Insider Look: What goes into a cross country race
Sports

Insider Look: What goes into a cross country race

The average person doesn’t run 8 kilometers every day, but for student athletes in Belmont’s cross country team, that’s the norm. 

What flies under the radar is the amount of preparation, training and recovery that goes into just one cross country race. Between warmups, stretches, ice baths and roll-outs, running is the most straightforward part of the event.

Preparation is key, and junior cross country runner Ben Naegar stressed how important the pre-race routine is to a runner’s overall success at the event. 

“There are so many things that go into actually being race ready or workout ready. There is a lot of recovery more so than actual getting up and doing the workout or race.” 

One aspect of preparation comes in the form of nutrition. On the day before the race, the thing that matters most is what a runner puts into their body. For Naegar — that’s pasta.

“I always eat pasta, that’s for sure. A lot of it is a team thing, but anywhere we go we tend to always get Olive Garden,” said Naegar. 

His favorite dish is the fettuccine alfredo with chicken, which carries upwards of 92 carbohydrates, well more than enough to fuel Naegar for a five mile race. 

With the pre-race meal handled, as well as the pre-race stretching and recovery, the challenge of the true cross country race is ready to be tackled. 

How each race is approached depends on the outdoor conditions. Typically, Naegar breaks the race down into four distinct sections that require different actions from the runner at each checkpoint. 

First there’s the opening 200 meters. It is during this stage that runners want to get out to a fast start, while also not overexerting themselves, leaving them tired for the remainder of the race, Naegar said.

Next up is the first mile, and for some runners it can be difficult because of the exhaustion from a quick start, Naegar said. 

“I always think the first mile is the most crucial. You don’t want to be too fast and you don’t want to be too slow and get stuck in the back,” said Naeger. 

What’s left to conquer for runners as they pass the one mile checkpoint is the one and a half mile to three mile section of the race. Here is where runners are settling into their pace and things seem to steady up. Some runners have to navigate around slower runners who burnt themselves out in the first mile trying to hold on to an unsustainable pace, Naegar said.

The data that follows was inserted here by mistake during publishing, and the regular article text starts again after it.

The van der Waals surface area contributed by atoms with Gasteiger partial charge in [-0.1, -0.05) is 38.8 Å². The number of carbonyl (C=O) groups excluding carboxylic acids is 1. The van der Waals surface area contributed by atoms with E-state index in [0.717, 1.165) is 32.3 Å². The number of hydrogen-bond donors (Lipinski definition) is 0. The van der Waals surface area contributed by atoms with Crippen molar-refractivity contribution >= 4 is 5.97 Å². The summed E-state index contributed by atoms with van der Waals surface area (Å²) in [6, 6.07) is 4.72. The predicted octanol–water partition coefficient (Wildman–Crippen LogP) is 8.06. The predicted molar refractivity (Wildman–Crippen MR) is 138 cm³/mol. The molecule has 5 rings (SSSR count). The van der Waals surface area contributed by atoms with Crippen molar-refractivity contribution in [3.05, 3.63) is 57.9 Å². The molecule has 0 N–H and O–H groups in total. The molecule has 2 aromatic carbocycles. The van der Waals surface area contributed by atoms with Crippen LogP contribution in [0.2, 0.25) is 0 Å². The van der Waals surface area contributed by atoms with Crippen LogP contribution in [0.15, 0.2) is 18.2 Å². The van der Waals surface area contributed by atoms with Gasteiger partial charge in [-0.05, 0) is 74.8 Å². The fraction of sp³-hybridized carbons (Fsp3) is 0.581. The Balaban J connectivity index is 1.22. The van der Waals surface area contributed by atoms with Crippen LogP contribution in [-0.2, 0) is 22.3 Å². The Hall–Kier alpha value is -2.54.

“For the most part, things typically stay pretty steady,” said Naeger. “There will be people who have gone out too hard and they will begin falling back so you have to work your way around them.” 

Lastly there is the final three and a half miles to the finish. Here is where the race will pick up and runners will be sprinting for a higher position in the final standings. 

“You find out who’s really here to race, and who is tougher than who,” said Naeger. “This is the most difficult part of the race, because you have to stay focused. Their race is always happening before you.” 

The push to the finish in a cross country event is extremely taxing on the body compared to the earlier sections. Often runners are breathing heavily and their legs are tired, making each step forward in the event more strenuous than the last. 

A cross country race can present a challenge for any athlete. However, it’s the mental and physical preparation that often carries a runner through some of the most difficult courses. And even still, cross country runners look forward to the end of an extremely long race.

“Usually my chest hurts from breathing so heavy, and I’m really anticipating the finish, because I just want to be done.” 

This article written by Ian Kayanja. Video produced by Steven Boero.

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